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Mining companies need to step up and lead the way in championing neuro-inclusion, according to a discussion between panelists Nermina Harambasic, Nathan Stubina and Kelly Bron Johnson during a Nov. 29 webinar hosted by the CIM Diversity and Inclusion Advisory Committee (DIAC).  

The webinar discussed DIAC’s Neurodiversity in Mining” initiative launched in 2021, which aims to boost inclusion in the mining industry and improve employment equity and opportunities for neurodivergent individuals, and is spearheaded by DIAC committee members Harambasic and Stubina. 

The term neurodivergent refers to people whose brains develop or work in different ways from people with neurotypical brains, and includes those with autism spectrum disorder, attention deficit hyperactivity disorder (ADHD), dyslexia or other neurological or developmental conditions  

Lagging behind  

The panelists discussed how adoption of DIAC’s Neurodiversity in Mining pilot program, which is designed to support mining companies to hire neurodivergent workers, has been slow.  

DIAC’s pilot program assists companies with a step-by-step implementation process developed by Johnson, an inclusion, diversity, equity and accessibility advisor who runs the company Completely Inclusive and identifies as autistic and hard of hearing 

The process includes adjustments to job postings to ensure the language does not dissuade neurodivergent candidates, a modified interview process that takes the needs of the candidate into account, paid trial job experience to see if the role is a fit and an adapted hiring and onboarding process, which includes pairing the new employee with a mentor 

The pilot program includes support from Completely Inclusive as well as from organizations that assess neurodivergent workers 

“Why aren’t we leading this initiative in comparison to other industries?” asked Harambasic, a project management and advisory expert focused on mining and energy products, pointing out that industries such as IT, banking and food supply have been utilizing programs to hire neurodivergent workers for years.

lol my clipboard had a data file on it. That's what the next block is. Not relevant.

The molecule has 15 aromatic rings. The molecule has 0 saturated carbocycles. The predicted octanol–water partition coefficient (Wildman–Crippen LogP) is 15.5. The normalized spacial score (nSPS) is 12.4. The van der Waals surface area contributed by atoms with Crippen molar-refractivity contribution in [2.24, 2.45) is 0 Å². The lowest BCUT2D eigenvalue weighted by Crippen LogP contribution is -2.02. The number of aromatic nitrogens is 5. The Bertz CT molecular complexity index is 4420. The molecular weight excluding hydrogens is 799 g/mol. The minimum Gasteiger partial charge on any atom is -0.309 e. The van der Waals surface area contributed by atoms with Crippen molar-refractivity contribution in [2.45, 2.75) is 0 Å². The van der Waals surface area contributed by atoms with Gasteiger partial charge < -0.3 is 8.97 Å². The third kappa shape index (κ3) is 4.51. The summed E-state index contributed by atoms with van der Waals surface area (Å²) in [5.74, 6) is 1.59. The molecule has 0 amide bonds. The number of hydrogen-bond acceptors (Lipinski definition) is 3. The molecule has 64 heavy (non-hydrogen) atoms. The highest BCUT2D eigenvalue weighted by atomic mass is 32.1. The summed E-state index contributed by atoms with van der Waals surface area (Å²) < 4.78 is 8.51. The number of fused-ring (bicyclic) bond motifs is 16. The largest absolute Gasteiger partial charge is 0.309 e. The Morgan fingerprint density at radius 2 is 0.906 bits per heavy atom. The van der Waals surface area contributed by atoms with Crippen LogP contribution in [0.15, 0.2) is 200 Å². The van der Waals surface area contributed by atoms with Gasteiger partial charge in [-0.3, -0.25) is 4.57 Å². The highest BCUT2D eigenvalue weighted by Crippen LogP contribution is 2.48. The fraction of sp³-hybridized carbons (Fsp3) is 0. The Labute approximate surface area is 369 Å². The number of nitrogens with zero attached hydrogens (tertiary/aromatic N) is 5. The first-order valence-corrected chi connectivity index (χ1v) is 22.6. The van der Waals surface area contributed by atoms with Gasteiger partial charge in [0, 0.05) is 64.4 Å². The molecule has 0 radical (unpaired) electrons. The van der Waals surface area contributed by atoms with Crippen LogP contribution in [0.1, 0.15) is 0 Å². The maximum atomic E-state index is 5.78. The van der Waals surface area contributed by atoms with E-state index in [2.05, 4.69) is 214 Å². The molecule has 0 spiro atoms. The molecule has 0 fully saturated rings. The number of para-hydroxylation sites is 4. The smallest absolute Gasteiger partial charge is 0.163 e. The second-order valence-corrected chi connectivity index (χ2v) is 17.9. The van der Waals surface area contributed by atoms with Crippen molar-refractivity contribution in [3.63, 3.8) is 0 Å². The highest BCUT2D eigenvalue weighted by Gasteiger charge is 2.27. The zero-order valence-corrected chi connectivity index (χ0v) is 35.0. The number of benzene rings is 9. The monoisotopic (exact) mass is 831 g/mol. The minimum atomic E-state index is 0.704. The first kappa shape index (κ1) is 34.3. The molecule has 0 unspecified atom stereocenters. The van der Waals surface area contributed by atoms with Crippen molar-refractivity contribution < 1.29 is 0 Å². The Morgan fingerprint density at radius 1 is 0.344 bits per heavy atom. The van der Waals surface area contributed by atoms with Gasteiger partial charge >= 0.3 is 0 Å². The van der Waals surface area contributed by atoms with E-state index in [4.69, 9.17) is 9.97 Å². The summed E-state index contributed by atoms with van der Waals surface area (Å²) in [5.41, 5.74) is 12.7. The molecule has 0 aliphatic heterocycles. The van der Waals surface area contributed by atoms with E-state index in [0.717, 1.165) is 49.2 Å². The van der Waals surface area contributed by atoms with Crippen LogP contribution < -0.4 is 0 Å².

Recruiting neurodivergent workers 

Stubina, the vice-president of technology at Sherritt International, said he believes there is a general lack of awareness of neurodiversity, while Johnson added that there is a widespread misunderstanding of the abilities and capabilities of neurodivergent workers. She pointed out that they are often typecast, and that companies need to do a better job of not only considering them for different types of roles, but also actively communicating the different careers available to them in mining.  

“Were not finding the sufficient candidates that we need [for the mining industry],” she said. “It has to start all the way from education. Just for neurodivergent people to be approached, and to understand, ‘hey, did you know that you could go into geology? Or did you know that being a site manager might actually be something that you might be suited to?’ They’re not encouraged to go into those programs necessarily.”  

Companies cannot wait any longer to address the labour shortage, the panelists said, as large numbers of the workforce are due to retire by the end of the decade. According to the 2021 edition of the Canadian Mining Labour Market Outlook, published by the Mining Industry Human Resources Council, the Canadian mining industry will need to hire almost 30,000 new workers from 2021-2025 to “replace retirees and fill new positions to meet baseline production targets,as cited in a 2023 report from the Mining Association of Canada.